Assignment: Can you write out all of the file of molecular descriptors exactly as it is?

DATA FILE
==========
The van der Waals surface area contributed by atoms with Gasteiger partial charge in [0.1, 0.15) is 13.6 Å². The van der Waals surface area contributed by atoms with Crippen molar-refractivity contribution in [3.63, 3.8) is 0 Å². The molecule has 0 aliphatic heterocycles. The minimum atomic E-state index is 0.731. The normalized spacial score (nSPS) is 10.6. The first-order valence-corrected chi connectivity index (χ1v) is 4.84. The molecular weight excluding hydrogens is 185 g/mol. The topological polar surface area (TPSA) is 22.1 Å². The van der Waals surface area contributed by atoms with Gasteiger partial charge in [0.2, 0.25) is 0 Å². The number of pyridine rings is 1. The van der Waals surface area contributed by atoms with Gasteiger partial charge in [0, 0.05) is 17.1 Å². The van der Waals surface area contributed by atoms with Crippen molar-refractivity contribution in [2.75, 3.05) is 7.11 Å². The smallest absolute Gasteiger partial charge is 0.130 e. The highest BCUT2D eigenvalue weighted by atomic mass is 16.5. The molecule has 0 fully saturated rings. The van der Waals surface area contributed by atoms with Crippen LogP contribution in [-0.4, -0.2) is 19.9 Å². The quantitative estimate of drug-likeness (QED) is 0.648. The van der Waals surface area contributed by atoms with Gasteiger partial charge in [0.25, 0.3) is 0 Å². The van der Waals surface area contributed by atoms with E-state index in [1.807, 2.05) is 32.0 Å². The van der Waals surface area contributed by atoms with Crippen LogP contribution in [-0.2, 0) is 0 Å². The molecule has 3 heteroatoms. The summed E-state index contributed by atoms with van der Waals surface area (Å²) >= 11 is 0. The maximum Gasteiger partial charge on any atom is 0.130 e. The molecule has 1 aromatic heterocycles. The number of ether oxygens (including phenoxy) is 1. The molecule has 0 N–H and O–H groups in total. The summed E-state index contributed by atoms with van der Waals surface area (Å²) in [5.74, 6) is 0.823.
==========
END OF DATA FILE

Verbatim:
The van der Waals surface area contributed by atoms with Gasteiger partial charge in [0.1, 0.15) is 13.6 Å². The van der Waals surface area contributed by atoms with Crippen molar-refractivity contribution in [3.63, 3.8) is 0 Å². The molecule has 0 aliphatic heterocycles. The minimum atomic E-state index is 0.731. The normalized spacial score (nSPS) is 10.6. The first-order valence-corrected chi connectivity index (χ1v) is 4.84. The molecular weight excluding hydrogens is 185 g/mol. The topological polar surface area (TPSA) is 22.1 Å². The van der Waals surface area contributed by atoms with Gasteiger partial charge in [0.2, 0.25) is 0 Å². The number of pyridine rings is 1. The van der Waals surface area contributed by atoms with Gasteiger partial charge in [0, 0.05) is 17.1 Å². The van der Waals surface area contributed by atoms with Crippen molar-refractivity contribution in [2.75, 3.05) is 7.11 Å². The smallest absolute Gasteiger partial charge is 0.130 e. The highest BCUT2D eigenvalue weighted by atomic mass is 16.5. The molecule has 0 fully saturated rings. The van der Waals surface area contributed by atoms with Crippen LogP contribution in [-0.4, -0.2) is 19.9 Å². The quantitative estimate of drug-likeness (QED) is 0.648. The van der Waals surface area contributed by atoms with Gasteiger partial charge in [0.25, 0.3) is 0 Å². The van der Waals surface area contributed by atoms with E-state index in [1.807, 2.05) is 32.0 Å². The van der Waals surface area contributed by atoms with Crippen LogP contribution in [-0.2, 0) is 0 Å². The molecule has 3 heteroatoms. The summed E-state index contributed by atoms with van der Waals surface area (Å²) >= 11 is 0. The maximum Gasteiger partial charge on any atom is 0.130 e. The molecule has 1 aromatic heterocycles. The number of ether oxygens (including phenoxy) is 1. The molecule has 0 N–H and O–H groups in total. The summed E-state index contributed by atoms with van der Waals surface area (Å²) in [5.74, 6) is 0.823.